• Lowest 620

    • Highest 8,320

  • Ironically

    • the days when parliament ‘sitting’ created most activity!


Top tips
Top tips

  • Use stairs rather than lift

  • Leave desk at regular intervals

  • Get outside for a breath of fresh air

  • Speak directly to colleagues

  • Do not eat lunch at desk

  • Use distant water coolers, printers, photocopiers and toilets


Issues
Issues

  • For women

    • Wearing the pedometer

    • Solved by new generation pedometers

  • Differing number of working hours/day

  • Working at home days observed to be very sedentary


Initial qualitative findings themes
Initial qualitative findings: themes

  • Explored participants’ experiences and thoughts on the project

  • Examined participants’ attitudes towards sedentariness and physical activity at work

  • Looked at enablers and constrainers - physical and cultural


1 experience of the project
1. Experience of the project

  • Overall enthusiasm

  • Pedometers useful – objective measure

  • Raised awareness about activity and inactivity

  • Encouraged behaviour change, certainly in the short-term

  • Encouraged reflection on the structure and culture of work and how that interacted with personal choice and action in relation to physical (in)activity


2 attitudes
2. Attitudes

  • General frustration with ‘desk-bound’ existence

  • Difficult to build-in activity

  • Dependent on role – some more active than others

  • Blame technology

  • Broad recognition of need to be more physically active generally and specifically


3 enablers and constrainers
3. Enablers and constrainers

  • The physical environment:

    • Parliament building

    • Holyrood area

  • The cultural environment:

    • Desk presenteeism

    • Interruption

    • ‘Closing’ open spaces – related to ‘siloism’, confidence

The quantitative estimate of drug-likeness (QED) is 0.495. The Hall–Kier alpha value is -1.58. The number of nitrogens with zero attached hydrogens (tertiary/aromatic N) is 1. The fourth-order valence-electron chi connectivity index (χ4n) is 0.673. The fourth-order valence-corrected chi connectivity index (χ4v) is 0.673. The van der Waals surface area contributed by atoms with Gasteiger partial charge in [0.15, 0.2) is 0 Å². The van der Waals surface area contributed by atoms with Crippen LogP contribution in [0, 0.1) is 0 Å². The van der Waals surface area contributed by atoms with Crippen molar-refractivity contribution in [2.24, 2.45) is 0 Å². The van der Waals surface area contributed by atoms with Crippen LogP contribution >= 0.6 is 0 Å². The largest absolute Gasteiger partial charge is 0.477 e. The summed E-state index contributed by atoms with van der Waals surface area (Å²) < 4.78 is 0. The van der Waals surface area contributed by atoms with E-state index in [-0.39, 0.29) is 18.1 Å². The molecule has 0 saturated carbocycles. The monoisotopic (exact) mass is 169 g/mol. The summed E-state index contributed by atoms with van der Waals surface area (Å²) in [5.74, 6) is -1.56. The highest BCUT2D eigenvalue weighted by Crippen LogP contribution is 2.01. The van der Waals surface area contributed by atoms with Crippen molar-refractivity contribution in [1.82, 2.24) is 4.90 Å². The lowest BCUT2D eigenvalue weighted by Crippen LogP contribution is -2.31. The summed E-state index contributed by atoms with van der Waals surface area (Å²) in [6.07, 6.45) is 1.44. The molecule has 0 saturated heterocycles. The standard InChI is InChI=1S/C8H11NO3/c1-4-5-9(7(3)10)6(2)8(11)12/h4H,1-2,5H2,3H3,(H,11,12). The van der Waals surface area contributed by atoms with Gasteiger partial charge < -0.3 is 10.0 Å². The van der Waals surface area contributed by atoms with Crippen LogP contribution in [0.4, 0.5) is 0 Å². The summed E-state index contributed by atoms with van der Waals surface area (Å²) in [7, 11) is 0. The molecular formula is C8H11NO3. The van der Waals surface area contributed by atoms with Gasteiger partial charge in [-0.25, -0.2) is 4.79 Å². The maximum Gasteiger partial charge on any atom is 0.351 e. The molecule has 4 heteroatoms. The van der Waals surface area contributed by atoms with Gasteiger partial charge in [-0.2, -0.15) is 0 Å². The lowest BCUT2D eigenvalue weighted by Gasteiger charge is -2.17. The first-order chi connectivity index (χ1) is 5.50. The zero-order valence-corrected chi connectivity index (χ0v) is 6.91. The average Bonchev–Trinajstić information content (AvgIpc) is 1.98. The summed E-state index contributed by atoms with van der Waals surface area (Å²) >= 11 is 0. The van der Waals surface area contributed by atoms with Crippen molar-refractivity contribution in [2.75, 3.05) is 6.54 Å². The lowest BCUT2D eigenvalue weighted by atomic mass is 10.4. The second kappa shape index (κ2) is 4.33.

• Meetings – sitting, long


Paul grice ceo scottish parliament
Paul Grice, CEO Scottish Parliament

"I think there is a culture of sitting, and I haven’t really given it deep thought as to why that would be. An obvious one, there’s chairs everywhere! And we’re sitting now. It’s a comfortable, relaxing, informal way of doing things, if we were to stand up right now, we would both I think feel a little more formal about it. … But I think it is an area that could and should be addressed, and I think the way to do that would be perhaps to pilot it more formally [standing meetings] and invite a couple of teams just to try it and then let us know how did it feel …

Depending on what comes out of your study, I’d be willing to have a further look at that … maybe get a couple of teams that have been part of this, just to say well would you like to experiment a bit with that and come back with your thoughts”


Http sitless wordpress com
http://sitless.wordpress.com/

  • Blog – please add comments and questions

  • Tweet using #sitless


Conclusions
Conclusions

  • For most people the working day is more sedentary than active

  • Modest changes to working practice can alter that

  • The parliamentary volunteers have suggested some ‘top tips’ that could help any workforce

    • ‘sit less and walk more’